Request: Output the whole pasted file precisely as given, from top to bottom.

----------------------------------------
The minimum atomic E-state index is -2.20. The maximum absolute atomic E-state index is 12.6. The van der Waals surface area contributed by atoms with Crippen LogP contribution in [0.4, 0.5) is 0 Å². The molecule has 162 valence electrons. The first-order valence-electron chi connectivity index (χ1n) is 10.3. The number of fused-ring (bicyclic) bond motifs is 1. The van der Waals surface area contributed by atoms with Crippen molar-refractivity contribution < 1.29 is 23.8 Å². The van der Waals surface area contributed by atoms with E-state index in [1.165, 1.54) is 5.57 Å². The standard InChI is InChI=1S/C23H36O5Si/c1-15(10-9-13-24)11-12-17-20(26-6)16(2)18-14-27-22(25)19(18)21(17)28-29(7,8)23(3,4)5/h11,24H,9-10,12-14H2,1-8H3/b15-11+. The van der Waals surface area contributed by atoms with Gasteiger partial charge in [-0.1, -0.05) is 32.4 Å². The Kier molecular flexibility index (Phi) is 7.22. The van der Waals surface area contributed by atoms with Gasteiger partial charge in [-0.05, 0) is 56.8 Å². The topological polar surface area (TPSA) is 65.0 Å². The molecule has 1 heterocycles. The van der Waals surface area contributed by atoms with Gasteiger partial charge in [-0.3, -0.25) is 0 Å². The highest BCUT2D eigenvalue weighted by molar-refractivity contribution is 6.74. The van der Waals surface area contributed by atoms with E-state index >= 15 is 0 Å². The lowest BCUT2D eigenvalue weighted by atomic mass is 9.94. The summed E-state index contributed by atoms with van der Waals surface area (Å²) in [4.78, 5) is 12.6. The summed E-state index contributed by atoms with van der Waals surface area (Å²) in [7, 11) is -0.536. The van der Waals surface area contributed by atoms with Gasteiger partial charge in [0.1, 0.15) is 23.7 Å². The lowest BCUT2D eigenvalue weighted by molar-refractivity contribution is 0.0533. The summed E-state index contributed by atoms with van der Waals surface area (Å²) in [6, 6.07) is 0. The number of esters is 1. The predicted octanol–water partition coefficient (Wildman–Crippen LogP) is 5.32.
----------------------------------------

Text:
The minimum atomic E-state index is -2.20. The maximum absolute atomic E-state index is 12.6. The van der Waals surface area contributed by atoms with Crippen LogP contribution in [0.4, 0.5) is 0 Å². The molecule has 162 valence electrons. The first-order valence-electron chi connectivity index (χ1n) is 10.3. The number of fused-ring (bicyclic) bond motifs is 1. The van der Waals surface area contributed by atoms with Crippen molar-refractivity contribution < 1.29 is 23.8 Å². The van der Waals surface area contributed by atoms with E-state index in [1.165, 1.54) is 5.57 Å². The standard InChI is InChI=1S/C23H36O5Si/c1-15(10-9-13-24)11-12-17-20(26-6)16(2)18-14-27-22(25)19(18)21(17)28-29(7,8)23(3,4)5/h11,24H,9-10,12-14H2,1-8H3/b15-11+. The van der Waals surface area contributed by atoms with Gasteiger partial charge in [-0.1, -0.05) is 32.4 Å². The Kier molecular flexibility index (Phi) is 7.22. The van der Waals surface area contributed by atoms with Gasteiger partial charge in [-0.05, 0) is 56.8 Å². The topological polar surface area (TPSA) is 65.0 Å². The molecule has 1 heterocycles. The van der Waals surface area contributed by atoms with Gasteiger partial charge in [-0.3, -0.25) is 0 Å². The highest BCUT2D eigenvalue weighted by molar-refractivity contribution is 6.74. The van der Waals surface area contributed by atoms with E-state index >= 15 is 0 Å². The lowest BCUT2D eigenvalue weighted by atomic mass is 9.94. The summed E-state index contributed by atoms with van der Waals surface area (Å²) in [4.78, 5) is 12.6. The summed E-state index contributed by atoms with van der Waals surface area (Å²) in [7, 11) is -0.536. The van der Waals surface area contributed by atoms with Gasteiger partial charge in [0.1, 0.15) is 23.7 Å². The lowest BCUT2D eigenvalue weighted by molar-refractivity contribution is 0.0533. The summed E-state index contributed by atoms with van der Waals surface area (Å²) in [6, 6.07) is 0. The number of esters is 1. The predicted octanol–water partition coefficient (Wildman–Crippen LogP) is 5.32.